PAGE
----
Operations

One in three car carriers projected to be out of work

While the worst might have passed in terms of automotive consumer demand in Western countries, the pure car, truck carrier (PCTC) segment is coming to terms with what will be a very long, pronounced downturn with as many as one in three car carriers projected to be idled or laid-up in the coming months.

The March issue of Splash Extra quoted the director general of the European Automobile Manufacturers’ Association, Eric-Mark Huitema, as saying:“It is clear that this is the worst crisis ever to impact the automotive industry.” The ensuing two months have borne this statement out.

Clarkson Research warned in a recent report that seaborne car trade for the full year could fall on a similar scale to 2009, the year after Lehman Brothers collapsed when seaborne car trade fell a staggering 33%.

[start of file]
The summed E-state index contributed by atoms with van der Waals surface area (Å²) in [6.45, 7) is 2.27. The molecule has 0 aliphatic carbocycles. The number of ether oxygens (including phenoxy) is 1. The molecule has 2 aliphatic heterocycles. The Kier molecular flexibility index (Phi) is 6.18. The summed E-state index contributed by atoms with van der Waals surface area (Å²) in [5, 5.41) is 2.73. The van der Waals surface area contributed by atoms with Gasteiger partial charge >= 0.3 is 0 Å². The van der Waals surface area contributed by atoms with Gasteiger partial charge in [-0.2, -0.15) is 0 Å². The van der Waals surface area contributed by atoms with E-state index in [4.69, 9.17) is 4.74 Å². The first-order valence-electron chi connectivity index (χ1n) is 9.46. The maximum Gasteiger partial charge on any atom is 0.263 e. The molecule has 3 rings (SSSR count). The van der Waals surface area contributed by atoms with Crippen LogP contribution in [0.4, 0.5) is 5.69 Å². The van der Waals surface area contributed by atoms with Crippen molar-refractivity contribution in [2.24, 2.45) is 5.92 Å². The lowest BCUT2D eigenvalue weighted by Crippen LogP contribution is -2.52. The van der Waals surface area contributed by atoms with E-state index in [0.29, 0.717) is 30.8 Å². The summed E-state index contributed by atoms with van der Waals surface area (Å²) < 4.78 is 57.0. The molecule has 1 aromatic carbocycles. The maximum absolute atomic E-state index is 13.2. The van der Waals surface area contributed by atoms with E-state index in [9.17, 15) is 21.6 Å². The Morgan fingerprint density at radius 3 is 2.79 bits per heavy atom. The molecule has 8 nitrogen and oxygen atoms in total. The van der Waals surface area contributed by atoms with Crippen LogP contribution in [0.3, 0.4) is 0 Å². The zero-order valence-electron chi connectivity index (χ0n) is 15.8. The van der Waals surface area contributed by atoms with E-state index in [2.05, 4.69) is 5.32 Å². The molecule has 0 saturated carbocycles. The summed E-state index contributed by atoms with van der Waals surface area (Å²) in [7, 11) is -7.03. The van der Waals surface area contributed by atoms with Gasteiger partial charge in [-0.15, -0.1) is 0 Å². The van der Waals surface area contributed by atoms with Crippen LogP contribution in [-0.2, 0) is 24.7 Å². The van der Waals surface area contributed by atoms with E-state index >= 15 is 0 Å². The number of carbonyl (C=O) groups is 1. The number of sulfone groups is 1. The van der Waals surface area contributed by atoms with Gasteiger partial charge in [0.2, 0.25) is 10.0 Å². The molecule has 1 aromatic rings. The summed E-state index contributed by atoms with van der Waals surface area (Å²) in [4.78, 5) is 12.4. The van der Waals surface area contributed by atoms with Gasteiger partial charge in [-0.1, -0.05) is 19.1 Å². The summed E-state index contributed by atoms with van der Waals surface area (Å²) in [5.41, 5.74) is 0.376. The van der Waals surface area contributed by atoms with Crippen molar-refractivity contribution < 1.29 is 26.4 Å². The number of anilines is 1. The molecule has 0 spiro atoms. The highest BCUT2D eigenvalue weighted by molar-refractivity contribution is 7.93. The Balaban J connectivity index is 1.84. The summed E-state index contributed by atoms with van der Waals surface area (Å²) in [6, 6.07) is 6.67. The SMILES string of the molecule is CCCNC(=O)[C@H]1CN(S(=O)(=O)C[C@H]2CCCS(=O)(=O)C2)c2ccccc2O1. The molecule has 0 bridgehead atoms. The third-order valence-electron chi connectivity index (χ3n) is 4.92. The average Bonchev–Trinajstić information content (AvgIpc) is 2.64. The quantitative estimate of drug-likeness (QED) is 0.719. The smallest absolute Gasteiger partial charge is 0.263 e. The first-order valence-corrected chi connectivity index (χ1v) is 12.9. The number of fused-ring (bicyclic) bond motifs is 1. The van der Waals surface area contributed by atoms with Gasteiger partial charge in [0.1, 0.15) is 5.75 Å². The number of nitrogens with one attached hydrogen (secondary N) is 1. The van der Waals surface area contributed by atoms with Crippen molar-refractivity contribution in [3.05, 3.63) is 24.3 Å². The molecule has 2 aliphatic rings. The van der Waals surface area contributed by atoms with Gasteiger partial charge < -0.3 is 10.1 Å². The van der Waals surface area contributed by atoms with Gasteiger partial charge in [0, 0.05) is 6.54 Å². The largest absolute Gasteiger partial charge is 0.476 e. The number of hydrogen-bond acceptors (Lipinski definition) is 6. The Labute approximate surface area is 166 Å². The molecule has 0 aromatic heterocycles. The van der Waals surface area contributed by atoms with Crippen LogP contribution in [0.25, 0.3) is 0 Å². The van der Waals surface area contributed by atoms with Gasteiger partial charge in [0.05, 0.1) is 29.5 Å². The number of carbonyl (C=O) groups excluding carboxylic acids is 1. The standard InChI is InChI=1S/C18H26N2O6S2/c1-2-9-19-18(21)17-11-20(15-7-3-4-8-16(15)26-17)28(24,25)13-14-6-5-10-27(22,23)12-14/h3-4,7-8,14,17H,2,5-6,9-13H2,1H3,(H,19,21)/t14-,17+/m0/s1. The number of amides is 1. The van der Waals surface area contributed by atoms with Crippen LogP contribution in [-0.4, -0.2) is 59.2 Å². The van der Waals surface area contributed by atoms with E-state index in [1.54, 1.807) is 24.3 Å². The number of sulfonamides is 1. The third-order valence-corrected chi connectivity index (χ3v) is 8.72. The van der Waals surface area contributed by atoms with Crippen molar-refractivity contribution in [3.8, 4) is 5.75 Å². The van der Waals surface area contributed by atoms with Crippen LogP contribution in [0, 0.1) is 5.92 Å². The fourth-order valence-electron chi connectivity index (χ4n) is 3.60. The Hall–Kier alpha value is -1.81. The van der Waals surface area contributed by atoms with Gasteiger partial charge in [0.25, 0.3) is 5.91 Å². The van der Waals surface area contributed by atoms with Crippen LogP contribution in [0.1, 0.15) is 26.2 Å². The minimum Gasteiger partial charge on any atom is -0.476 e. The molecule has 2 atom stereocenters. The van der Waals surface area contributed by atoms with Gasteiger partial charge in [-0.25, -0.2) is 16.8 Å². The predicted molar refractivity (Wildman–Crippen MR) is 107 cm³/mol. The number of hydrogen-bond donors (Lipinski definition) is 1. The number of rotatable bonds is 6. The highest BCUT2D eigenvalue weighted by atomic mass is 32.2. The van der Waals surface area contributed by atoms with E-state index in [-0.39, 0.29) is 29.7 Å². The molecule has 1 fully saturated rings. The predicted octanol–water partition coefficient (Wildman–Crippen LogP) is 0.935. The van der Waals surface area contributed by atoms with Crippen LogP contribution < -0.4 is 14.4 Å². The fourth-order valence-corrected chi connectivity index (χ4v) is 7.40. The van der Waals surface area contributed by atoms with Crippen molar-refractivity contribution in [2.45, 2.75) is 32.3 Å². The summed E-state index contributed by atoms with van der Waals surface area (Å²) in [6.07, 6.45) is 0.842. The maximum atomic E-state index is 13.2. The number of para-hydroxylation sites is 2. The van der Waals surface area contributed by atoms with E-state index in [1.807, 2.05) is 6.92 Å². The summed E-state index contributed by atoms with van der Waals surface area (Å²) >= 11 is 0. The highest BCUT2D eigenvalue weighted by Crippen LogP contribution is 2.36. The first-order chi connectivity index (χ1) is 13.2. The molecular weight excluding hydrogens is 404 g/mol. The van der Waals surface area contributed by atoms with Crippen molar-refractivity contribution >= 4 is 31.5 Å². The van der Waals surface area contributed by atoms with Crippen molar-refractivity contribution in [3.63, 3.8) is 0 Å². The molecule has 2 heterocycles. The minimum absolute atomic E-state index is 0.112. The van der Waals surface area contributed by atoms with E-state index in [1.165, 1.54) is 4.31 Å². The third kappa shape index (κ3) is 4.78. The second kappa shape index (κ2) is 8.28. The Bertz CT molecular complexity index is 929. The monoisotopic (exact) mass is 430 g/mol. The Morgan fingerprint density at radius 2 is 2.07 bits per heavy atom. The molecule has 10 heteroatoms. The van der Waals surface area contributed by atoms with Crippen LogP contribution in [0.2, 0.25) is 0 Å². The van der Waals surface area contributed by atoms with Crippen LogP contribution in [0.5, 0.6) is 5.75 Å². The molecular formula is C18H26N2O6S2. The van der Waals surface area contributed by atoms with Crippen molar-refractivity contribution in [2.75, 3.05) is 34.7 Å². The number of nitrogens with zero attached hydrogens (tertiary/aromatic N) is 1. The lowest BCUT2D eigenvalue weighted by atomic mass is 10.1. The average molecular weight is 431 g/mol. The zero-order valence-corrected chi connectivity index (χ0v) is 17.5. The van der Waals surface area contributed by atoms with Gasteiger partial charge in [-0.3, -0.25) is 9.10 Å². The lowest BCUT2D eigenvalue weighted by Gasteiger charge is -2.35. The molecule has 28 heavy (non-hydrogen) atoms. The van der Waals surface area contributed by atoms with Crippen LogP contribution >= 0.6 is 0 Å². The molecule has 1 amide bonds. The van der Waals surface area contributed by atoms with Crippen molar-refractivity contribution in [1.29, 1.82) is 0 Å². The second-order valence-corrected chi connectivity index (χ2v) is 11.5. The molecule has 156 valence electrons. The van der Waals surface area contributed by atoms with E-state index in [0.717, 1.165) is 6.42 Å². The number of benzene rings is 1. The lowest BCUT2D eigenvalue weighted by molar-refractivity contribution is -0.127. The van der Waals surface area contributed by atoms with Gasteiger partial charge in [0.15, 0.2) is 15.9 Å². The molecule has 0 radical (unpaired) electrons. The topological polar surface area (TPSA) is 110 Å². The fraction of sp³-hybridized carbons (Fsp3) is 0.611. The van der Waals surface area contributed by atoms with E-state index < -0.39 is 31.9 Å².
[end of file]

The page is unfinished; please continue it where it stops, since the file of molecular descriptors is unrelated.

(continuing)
Stephen Gordon, managing director of Clarkson Research, told Splash today that last year the car trade reached 21.7m cars and his company is now projecting it may drop 34% this year to similar volumes as 2009. Clarkson port call data for car carriers are down 40% year-on-year at the moment.

A coronavirus-themed survey carried on this site suggests readers believe car carriers will be the second hardest hit cargo shipping segment after containers.

“With the uncertainty that exists in the global market, consumers around the globe will avoid spending on anything which is considered as non-essential. Buying of cars will definitely be brought down in the list of necessity,” one reader wrote, while another pointed out: “Cars are more discretionary purchases.”